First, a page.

This past winter while attending a crop meeting, the discussion came up about how farmers can manage their operations better with the high costs of inputs.
The answer that we got was straightforward: Use variable rates of seed and fertilizer across your operation.
Variable-rate technology has been out for some time now, and after a discussion, we thought it was time that we ventured down that road.
Our operation has been using technology for the past 12 years. We have years’ worth of yield maps that we really haven’t been doing anything with, other than tracking the performance of seed and the farm it’s been planted on.
We have been using auto shut-offs on both our planter and sprayer since 2010, and have seen returns on that investment through the savings of seed, herbicide and fertilizer— just by not double-applying them in small- and odd-sized fields. Plus, it seems there is never enough time in the day to get all the work done. Having the GPS guidance has enabled us to work later and take advantage of extra hours during planting season.
So, to start this venture, we were already in the market for a newer corn planter, and we found one with all the bells and whistles that would meet our needs. Not only did the planter have row shut-offs for seed, but it also had them for starter fertilizer and nitrogen. The planter was hydraulic driven, so it was able to speed up and slow down the seeding rate. The fertilizer systems also worked in a similar way.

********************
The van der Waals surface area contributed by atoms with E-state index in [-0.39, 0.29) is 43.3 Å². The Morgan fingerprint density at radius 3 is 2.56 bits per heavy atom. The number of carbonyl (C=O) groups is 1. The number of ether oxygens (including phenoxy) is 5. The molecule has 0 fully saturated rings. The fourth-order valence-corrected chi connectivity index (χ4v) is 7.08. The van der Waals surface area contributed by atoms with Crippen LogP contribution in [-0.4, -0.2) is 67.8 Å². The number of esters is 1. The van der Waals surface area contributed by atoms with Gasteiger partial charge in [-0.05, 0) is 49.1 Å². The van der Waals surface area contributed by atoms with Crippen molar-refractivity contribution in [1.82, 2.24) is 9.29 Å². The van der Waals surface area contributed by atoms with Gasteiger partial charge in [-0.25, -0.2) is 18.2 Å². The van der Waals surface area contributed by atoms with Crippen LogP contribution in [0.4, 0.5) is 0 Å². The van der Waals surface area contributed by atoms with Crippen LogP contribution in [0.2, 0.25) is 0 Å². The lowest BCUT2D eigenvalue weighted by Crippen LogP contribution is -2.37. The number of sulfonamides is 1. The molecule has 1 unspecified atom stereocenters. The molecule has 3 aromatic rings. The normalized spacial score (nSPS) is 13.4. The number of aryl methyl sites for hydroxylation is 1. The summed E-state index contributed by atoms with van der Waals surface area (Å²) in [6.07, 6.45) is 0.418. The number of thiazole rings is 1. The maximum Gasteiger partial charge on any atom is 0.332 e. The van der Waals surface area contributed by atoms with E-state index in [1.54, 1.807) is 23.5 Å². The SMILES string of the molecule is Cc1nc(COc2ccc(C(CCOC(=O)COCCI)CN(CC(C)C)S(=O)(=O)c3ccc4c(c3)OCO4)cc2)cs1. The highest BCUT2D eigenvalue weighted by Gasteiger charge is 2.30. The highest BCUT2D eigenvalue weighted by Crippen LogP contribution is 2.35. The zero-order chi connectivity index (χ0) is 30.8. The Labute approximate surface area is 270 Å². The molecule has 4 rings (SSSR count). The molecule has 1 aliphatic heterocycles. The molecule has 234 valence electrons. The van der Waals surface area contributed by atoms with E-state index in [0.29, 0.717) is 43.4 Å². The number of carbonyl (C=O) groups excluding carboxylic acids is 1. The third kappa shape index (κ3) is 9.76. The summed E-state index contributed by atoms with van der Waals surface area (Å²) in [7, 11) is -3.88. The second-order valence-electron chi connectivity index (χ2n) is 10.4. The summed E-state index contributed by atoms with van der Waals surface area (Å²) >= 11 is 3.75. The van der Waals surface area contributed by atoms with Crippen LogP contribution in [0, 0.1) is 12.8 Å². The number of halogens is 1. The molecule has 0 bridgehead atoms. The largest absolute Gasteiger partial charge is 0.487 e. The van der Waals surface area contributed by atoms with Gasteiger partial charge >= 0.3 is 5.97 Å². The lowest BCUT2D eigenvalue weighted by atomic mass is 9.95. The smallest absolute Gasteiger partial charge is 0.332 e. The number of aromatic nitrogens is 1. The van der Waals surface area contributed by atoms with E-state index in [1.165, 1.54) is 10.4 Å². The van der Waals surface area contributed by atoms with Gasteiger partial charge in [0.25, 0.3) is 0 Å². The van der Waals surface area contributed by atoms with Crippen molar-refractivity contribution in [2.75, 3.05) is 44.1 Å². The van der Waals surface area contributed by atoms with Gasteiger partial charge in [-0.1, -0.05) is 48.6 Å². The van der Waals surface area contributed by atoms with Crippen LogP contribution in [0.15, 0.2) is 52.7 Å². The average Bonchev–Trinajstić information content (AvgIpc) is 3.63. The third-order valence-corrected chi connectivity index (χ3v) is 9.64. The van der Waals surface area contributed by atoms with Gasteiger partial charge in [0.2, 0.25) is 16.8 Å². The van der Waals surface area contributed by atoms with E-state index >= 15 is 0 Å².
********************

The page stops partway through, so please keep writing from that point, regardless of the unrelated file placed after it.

Our next step was to sit down with our agronomist. We actually met several times this winter and uploaded all the yield maps we had. We took the list of hybrids that we purchased and wrote a prescription for the seeding rate for each of them and for each one of our farms.
Sitting and looking at the prescriptions really opened my eyes. Some farms, we were planting at way too high a population; others we weren’t pushing high enough. Some of our farms also had several different soil types in the same field. Each soil type has a different seeding rate, and those vary almost 10,000 plants per acre.
Big learning curve
With every new thing you try, there is always a learning curve. Some curves are mild, and some are sharp. I think ours was somewhere in the middle.
Not all the bells and whistles on the new planter worked right out of the gate. We had a flowmeter on the fertilizer system that was bad and some components on the hydraulic downforce that didn’t work. Needless to say, there was a lot of frustration.
After a couple of visits from our dealer, we were able to set the planter so we could plant.
I am really anxious to run the combine this fall to see the benefits of all this planning and rate changing. Hopefully, everyone has a great growing season.
Mike and Sheilah Reskovac and their sons farm near Uniontown, Pa. Check out all of their "Two Hearts, One Harvest" blogs.